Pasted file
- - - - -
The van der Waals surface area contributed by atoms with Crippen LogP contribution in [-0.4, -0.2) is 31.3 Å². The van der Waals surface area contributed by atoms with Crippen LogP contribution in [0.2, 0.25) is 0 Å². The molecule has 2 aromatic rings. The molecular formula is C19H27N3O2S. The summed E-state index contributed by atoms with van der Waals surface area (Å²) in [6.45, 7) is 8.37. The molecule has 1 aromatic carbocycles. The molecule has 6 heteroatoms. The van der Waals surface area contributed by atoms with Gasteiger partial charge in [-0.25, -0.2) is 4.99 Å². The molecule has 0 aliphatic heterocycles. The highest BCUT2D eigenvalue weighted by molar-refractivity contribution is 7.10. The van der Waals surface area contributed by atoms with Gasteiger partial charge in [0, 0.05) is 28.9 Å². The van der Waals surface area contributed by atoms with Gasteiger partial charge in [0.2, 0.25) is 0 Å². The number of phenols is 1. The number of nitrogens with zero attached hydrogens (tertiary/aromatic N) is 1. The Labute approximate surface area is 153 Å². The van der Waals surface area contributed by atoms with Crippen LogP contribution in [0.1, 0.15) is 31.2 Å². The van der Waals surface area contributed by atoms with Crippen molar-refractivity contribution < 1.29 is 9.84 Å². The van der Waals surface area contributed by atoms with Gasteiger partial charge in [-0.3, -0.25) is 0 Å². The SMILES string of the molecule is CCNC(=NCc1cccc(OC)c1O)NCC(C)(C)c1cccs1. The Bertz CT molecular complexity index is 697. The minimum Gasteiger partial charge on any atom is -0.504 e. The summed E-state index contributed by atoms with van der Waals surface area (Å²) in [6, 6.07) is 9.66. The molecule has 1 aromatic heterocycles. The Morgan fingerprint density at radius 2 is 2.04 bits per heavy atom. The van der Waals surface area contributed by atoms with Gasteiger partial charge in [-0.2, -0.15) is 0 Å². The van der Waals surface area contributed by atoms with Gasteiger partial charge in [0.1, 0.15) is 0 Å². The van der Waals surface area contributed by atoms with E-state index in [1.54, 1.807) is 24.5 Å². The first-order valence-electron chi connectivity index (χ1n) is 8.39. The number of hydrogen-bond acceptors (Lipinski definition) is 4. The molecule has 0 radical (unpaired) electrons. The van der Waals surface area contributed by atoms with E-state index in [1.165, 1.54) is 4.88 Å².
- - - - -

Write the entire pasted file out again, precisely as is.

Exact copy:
The van der Waals surface area contributed by atoms with Crippen LogP contribution in [-0.4, -0.2) is 31.3 Å². The van der Waals surface area contributed by atoms with Crippen LogP contribution in [0.2, 0.25) is 0 Å². The molecule has 2 aromatic rings. The molecular formula is C19H27N3O2S. The summed E-state index contributed by atoms with van der Waals surface area (Å²) in [6.45, 7) is 8.37. The molecule has 1 aromatic carbocycles. The molecule has 6 heteroatoms. The van der Waals surface area contributed by atoms with Gasteiger partial charge in [-0.25, -0.2) is 4.99 Å². The molecule has 0 aliphatic heterocycles. The highest BCUT2D eigenvalue weighted by molar-refractivity contribution is 7.10. The van der Waals surface area contributed by atoms with Gasteiger partial charge in [0, 0.05) is 28.9 Å². The van der Waals surface area contributed by atoms with Gasteiger partial charge in [0.2, 0.25) is 0 Å². The number of phenols is 1. The number of nitrogens with zero attached hydrogens (tertiary/aromatic N) is 1. The Labute approximate surface area is 153 Å². The van der Waals surface area contributed by atoms with Crippen LogP contribution in [0.1, 0.15) is 31.2 Å². The van der Waals surface area contributed by atoms with Crippen molar-refractivity contribution < 1.29 is 9.84 Å². The van der Waals surface area contributed by atoms with Gasteiger partial charge in [-0.3, -0.25) is 0 Å². The SMILES string of the molecule is CCNC(=NCc1cccc(OC)c1O)NCC(C)(C)c1cccs1. The Bertz CT molecular complexity index is 697. The minimum Gasteiger partial charge on any atom is -0.504 e. The summed E-state index contributed by atoms with van der Waals surface area (Å²) in [6, 6.07) is 9.66. The molecule has 1 aromatic heterocycles. The Morgan fingerprint density at radius 2 is 2.04 bits per heavy atom. The van der Waals surface area contributed by atoms with Gasteiger partial charge in [-0.2, -0.15) is 0 Å². The van der Waals surface area contributed by atoms with Gasteiger partial charge in [0.1, 0.15) is 0 Å². The van der Waals surface area contributed by atoms with E-state index in [1.54, 1.807) is 24.5 Å². The first-order valence-electron chi connectivity index (χ1n) is 8.39. The number of hydrogen-bond acceptors (Lipinski definition) is 4. The molecule has 0 radical (unpaired) electrons. The van der Waals surface area contributed by atoms with E-state index in [1.165, 1.54) is 4.88 Å².